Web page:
Moldy Strawberries: Stories

(Author) (Translator)
Available

Product Details

Price
$20.00  $18.60
Publisher
Archipelago Books
Publish Date
Pages
200
Dimensions
5.35 X 6.46 X 0.63 inches | 0.45 pounds
Language
English
Type
Paperback
EAN/UPC
9781953861207

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About the Author

Caio Fernando Abreu (b. 1948) was one of the most influential Brazilian writers of the 1970s and 80s, despite his work remaining underrecognized outside of Brazil. The author of 20 books, including 12 story collections and two novels, he has been awarded major literary prizes. During the military dictatorship in Brazil (1964-1985), his homoerotic writing was heavily censored and he was soon put on a wanted list, finding refuge in the literary counterculture and eventually by going into self-exile in Europe. In 1994, while living in France, he tested HIV positive. He died two years later in his hometown. He was 47 years old.

Bruna Dantas Lobato was born and raised in Natal, Brazil. A graduate of Bennington College, she received her MFA in Fiction from New York University and is currently an Iowa Arts Fellow and MFA candidate in Literary Translation at the University of Iowa. Her stories, essays, and translations have appeared in The Kenyon Review, Harvard Review, A Public Space, BOMB, and elsewhere.

Reviews

Abreu's prose shimmers and always surprises--each story is a small, bright gem. The fearless writing in this beautiful collection deserves a vast English-language readership.
- Publishers Weekly, starred review

Caio Fernando Abreu's Moldy Strawberries introduces one of Brazil's most important and original prose writers to English language readers. Translated with expert nuance and brio by Bruna Dantas Lobato, Abreu's collection depicts the almost forgotten world of 1980s Brazil, a world shaped by military dictatorship, AIDS, and economic crisis, filtered through a rich and multilayered queer sensibility. You will want to add this startling collection to your bookshelf.
- John Keene, author of Counternarratives and Annotations

Abreu's writing teems with the desperate and dispirited, beatific loners who are propelled by a gravitational hunger for some shred of authenticity or understanding, for intimate correspondence with another. There are monumental truths to be found in each of these stories, drifting amid the queasy weightlessness of oblivion and craving acknowledgement. Moldy Strawberries is an act of unshakeable compassion.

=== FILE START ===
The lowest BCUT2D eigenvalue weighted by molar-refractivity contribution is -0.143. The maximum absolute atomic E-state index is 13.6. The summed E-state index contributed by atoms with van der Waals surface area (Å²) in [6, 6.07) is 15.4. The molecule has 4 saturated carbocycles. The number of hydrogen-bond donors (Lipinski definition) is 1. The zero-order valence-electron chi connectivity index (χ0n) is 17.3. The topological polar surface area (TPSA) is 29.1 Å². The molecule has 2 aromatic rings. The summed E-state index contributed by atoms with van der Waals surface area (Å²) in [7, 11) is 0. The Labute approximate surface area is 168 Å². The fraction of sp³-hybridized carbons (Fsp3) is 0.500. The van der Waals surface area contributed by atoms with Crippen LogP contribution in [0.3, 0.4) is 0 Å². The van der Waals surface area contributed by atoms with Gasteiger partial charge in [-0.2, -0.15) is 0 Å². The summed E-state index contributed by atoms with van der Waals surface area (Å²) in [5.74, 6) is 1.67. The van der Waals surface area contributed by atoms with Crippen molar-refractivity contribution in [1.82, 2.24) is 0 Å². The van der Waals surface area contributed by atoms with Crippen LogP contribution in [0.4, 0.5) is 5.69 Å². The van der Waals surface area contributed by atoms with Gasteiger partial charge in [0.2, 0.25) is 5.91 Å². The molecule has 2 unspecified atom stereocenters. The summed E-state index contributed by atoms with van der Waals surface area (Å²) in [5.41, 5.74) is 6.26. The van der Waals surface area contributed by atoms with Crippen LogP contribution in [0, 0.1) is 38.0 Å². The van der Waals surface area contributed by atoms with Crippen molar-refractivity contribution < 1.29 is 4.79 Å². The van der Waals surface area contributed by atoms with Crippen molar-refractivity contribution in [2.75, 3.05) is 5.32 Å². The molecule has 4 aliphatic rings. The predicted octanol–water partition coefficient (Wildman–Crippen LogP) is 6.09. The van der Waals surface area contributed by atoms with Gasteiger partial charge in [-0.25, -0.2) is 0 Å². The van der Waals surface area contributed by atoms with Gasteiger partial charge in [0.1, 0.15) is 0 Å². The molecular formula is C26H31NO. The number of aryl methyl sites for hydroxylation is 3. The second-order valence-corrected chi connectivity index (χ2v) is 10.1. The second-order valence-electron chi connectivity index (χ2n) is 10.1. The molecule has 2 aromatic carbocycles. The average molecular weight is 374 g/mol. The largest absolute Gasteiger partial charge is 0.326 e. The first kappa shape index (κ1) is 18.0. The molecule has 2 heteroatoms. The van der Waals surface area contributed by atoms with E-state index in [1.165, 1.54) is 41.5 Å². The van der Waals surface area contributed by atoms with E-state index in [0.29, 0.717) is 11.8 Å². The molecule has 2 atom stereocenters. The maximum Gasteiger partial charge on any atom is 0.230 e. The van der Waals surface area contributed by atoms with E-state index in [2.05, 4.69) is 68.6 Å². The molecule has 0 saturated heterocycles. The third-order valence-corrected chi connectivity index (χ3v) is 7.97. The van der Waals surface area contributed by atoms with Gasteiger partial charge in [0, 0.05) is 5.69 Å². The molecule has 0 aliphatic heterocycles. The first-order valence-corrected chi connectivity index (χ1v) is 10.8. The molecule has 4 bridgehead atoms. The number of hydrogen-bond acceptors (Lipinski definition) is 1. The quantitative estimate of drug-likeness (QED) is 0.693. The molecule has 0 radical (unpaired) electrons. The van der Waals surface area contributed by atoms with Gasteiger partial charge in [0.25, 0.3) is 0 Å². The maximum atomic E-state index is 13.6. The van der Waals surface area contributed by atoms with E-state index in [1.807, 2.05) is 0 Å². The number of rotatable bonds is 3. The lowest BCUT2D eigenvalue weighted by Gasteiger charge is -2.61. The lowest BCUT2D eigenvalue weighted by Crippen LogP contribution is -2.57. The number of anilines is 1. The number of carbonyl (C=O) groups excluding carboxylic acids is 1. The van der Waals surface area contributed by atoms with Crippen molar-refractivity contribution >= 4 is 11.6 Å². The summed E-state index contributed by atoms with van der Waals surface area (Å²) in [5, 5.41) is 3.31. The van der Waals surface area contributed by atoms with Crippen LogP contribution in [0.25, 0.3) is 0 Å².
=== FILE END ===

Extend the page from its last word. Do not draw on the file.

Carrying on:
- Justin Walls, Bookshop

Lending an almost painfully humane eye and ear to his characters, Caio Fernando Abreu constructs scenarios of staggering psychological depth from everyday gestures and occasions. Inevitably, devastatingly, readers are destined to meet themselves in his prismatic prose.
-- Lucy Ives, author of Loudermilk: Or, The Real Poet; Or, The Origin of the World

Moldy Strawberries gives us an unforgettable portrait of politics and desire as these are written incrementally and achingly in the hearts of Brazilians. Bruna Dantas Lobato's graceful and rhythmically acute translation brings close the loss and longing in Caio Fernando Abreu's profound story sequence.
--Rick Moody, author of The Ice Storm

[Abreu's] writing is at times delirious, arresting and revolutionary, often using fragmentation and the language of dreams to describe the world around him . . . This luminous collection of stories shows him to be one of the most compelling writers of the continent.
--Morning Star

[Moldy Strawberries] is as hilarious as it is heartbreaking, vaulting existential questions across the page while poking fun at the urge to ask them in the first place, both yearning for and laughing at utopian visions of the past. The strawberry fields of the 1960s and '70s have grown moldy, but, in Abreu's writing, within the mulch lies the promise of the new, a chance to start again.
--Rosa Boshier, Hyperallergic

[Moldy Strawberries] amplifies the lives of people who were often disregarded or dismissed by a Brazilian society in flux. Its stories vibrate with emotion and honesty, conveyed through distinct voices and strong imagery by a confident and deft writer.
--Monica Carter, Foreword Reviews